Mireia Belmonte, who at the Rio 2016 games became Spain’s first Olympic swim champion among women when she claimed 200m butterfly gold, and the rest of the crest and following wave of Spanish swimming faces its first test of 2020 at the Catalonian Open, with open-water-distance events held in the pool in the mix, from tomorrow, Thursday, to Sunday this week. Belmonte, who has taken on the 10km in open water, is in for something not far shy of a marathon: down to race the 3km time trial, she is then entered in all freestyle events from 50m to 1500m, the 100 and 200m back, the 50 and 200m ‘fly and the 200 and 400IM. If she races all of that in heats and finals (some events heat-declared winner), the distance comes to 9.1km. The Open is among tradition meets that the Spanish taken on at this time of year and will mark the return to sea-level from altitude for several national team members, coach Fred Vergnoux and other members of Spain’s performance unit.

Daiya Seto Intends To Do His Bit In What Tokyo 2020 Might Do For Japan

Foto Fabio Ferrari/LaPresse 21 Dicembre 2019 Las Vegas - USA sport nuoto 2019 ISL - International Swimming League. Nella foto: SETO Daiya Photo Fabio Ferrari/LaPresse December 21, 2019 Las Vegas - USA sport swimming 2019 ISL - International Swimming League. In the picture: SETO Daiya

Daiya Seto – Photo Courtesy: Fabio Ferrari/LaPresse

In an Editorial in The Japan News under a headline “Games needs the participation of the nation in its entirety / Show what makes our hospitality unique”, the English-language offer from The Yomiuri Shimbun sets out the social, cultural and structural benefits that the Tokyo 2020 Olympic Games could bring to the host country if everyone does their bit. It notes what Daiya Seto sees as his bit when it quotes “his confident and inspiring declaration”, namely: “By winning the gold medal, I will create a good current for the Japanese team.”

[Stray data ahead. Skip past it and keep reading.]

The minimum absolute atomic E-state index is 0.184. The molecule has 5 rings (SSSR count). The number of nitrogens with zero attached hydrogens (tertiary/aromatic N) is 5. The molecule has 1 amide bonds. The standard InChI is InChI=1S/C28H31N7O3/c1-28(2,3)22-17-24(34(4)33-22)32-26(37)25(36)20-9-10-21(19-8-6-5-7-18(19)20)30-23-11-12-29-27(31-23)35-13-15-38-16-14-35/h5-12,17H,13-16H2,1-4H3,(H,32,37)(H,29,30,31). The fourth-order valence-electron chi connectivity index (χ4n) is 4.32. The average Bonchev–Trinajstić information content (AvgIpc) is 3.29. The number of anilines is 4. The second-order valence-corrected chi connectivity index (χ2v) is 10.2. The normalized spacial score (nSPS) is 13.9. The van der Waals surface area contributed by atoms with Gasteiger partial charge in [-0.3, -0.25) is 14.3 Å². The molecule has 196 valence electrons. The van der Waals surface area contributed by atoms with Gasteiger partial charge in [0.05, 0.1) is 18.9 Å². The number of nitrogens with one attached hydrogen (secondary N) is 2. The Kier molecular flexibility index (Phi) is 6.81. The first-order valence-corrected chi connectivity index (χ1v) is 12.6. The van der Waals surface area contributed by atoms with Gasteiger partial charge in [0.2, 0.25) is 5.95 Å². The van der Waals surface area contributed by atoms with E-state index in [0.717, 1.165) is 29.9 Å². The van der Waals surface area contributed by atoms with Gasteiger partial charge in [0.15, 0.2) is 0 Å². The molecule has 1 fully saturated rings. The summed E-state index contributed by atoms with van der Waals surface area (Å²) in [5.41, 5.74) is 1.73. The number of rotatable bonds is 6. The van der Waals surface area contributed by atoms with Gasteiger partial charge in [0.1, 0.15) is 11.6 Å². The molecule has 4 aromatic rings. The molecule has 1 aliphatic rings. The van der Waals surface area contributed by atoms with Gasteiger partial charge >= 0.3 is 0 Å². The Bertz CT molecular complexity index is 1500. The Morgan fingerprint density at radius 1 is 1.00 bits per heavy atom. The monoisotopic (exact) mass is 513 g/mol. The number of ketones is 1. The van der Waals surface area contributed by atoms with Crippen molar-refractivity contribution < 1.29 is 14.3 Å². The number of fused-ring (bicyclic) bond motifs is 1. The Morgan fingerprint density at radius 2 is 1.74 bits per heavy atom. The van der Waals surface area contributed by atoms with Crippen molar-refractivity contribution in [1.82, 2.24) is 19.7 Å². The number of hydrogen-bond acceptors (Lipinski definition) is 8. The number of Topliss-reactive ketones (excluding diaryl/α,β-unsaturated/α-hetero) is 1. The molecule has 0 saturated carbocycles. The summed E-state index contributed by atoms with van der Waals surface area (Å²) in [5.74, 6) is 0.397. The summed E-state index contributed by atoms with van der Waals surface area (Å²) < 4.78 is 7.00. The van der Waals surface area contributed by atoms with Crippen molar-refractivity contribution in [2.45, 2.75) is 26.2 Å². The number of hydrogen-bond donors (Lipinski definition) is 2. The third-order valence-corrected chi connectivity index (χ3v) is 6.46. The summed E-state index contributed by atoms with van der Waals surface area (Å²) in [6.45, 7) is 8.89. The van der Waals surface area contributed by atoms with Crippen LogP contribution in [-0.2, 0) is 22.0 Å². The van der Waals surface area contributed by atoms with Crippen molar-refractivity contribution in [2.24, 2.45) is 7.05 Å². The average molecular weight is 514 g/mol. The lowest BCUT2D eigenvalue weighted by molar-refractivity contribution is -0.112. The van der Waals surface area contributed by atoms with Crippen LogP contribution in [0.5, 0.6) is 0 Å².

Seto is said to have “started his training early in the New Year holidays, on Jan. 3”. His form in the past couple of Olympic cycles would suggest he started preparing a long time ago for the moment he would step up for the 400m medley a day after the Opening Ceremony in July.

Delhi 2010 Recalled With ‘Birds in the rafters Crapping in the Water’

The Commonwealth Games, one of the world’s biggest multiple sports events, has long been the subject of long column inches over its cultural role, its capacity to prepare young athletes for bigger Olympic moments to come and also its relevance to the 21st Century, its ability to pay its way and its tendency to quirkiness. The word “silly” has often been a part of all of that coverage – and today makes it into a Guardian headline that reads “Shooting fiasco makes the Commonwealth Games look silly again”. The piece by Andy Bull is all about plans to hold the Birmingham 2022 shooting events … 7,000km away in India. It contains this gem of Delhi 2010 memory, complete with the pigeons that did indeed defect in the pool and on laptops in the press stand: